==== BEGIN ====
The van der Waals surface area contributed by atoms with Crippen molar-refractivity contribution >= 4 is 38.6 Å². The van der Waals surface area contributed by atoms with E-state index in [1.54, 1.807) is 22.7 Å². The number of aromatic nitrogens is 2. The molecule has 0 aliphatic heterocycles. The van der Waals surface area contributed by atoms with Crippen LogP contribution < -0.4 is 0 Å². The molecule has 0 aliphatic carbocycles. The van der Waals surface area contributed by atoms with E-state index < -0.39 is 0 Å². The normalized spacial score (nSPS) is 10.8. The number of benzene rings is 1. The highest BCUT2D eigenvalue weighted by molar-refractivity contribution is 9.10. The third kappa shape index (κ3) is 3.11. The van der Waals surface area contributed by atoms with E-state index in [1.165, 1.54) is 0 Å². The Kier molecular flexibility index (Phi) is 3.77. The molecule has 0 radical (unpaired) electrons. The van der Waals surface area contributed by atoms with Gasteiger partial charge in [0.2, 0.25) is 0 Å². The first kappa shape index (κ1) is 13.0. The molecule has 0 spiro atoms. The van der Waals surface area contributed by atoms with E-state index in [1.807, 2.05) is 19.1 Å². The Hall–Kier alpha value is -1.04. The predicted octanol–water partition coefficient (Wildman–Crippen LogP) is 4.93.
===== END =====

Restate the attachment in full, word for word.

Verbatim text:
The van der Waals surface area contributed by atoms with Crippen molar-refractivity contribution >= 4 is 38.6 Å². The van der Waals surface area contributed by atoms with E-state index in [1.54, 1.807) is 22.7 Å². The number of aromatic nitrogens is 2. The molecule has 0 aliphatic heterocycles. The van der Waals surface area contributed by atoms with Crippen LogP contribution < -0.4 is 0 Å². The molecule has 0 aliphatic carbocycles. The van der Waals surface area contributed by atoms with E-state index < -0.39 is 0 Å². The normalized spacial score (nSPS) is 10.8. The number of benzene rings is 1. The highest BCUT2D eigenvalue weighted by molar-refractivity contribution is 9.10. The third kappa shape index (κ3) is 3.11. The van der Waals surface area contributed by atoms with E-state index in [1.165, 1.54) is 0 Å². The Kier molecular flexibility index (Phi) is 3.77. The molecule has 0 radical (unpaired) electrons. The van der Waals surface area contributed by atoms with Gasteiger partial charge in [0.2, 0.25) is 0 Å². The first kappa shape index (κ1) is 13.0. The molecule has 0 spiro atoms. The van der Waals surface area contributed by atoms with E-state index in [1.807, 2.05) is 19.1 Å². The Hall–Kier alpha value is -1.04. The predicted octanol–water partition coefficient (Wildman–Crippen LogP) is 4.93.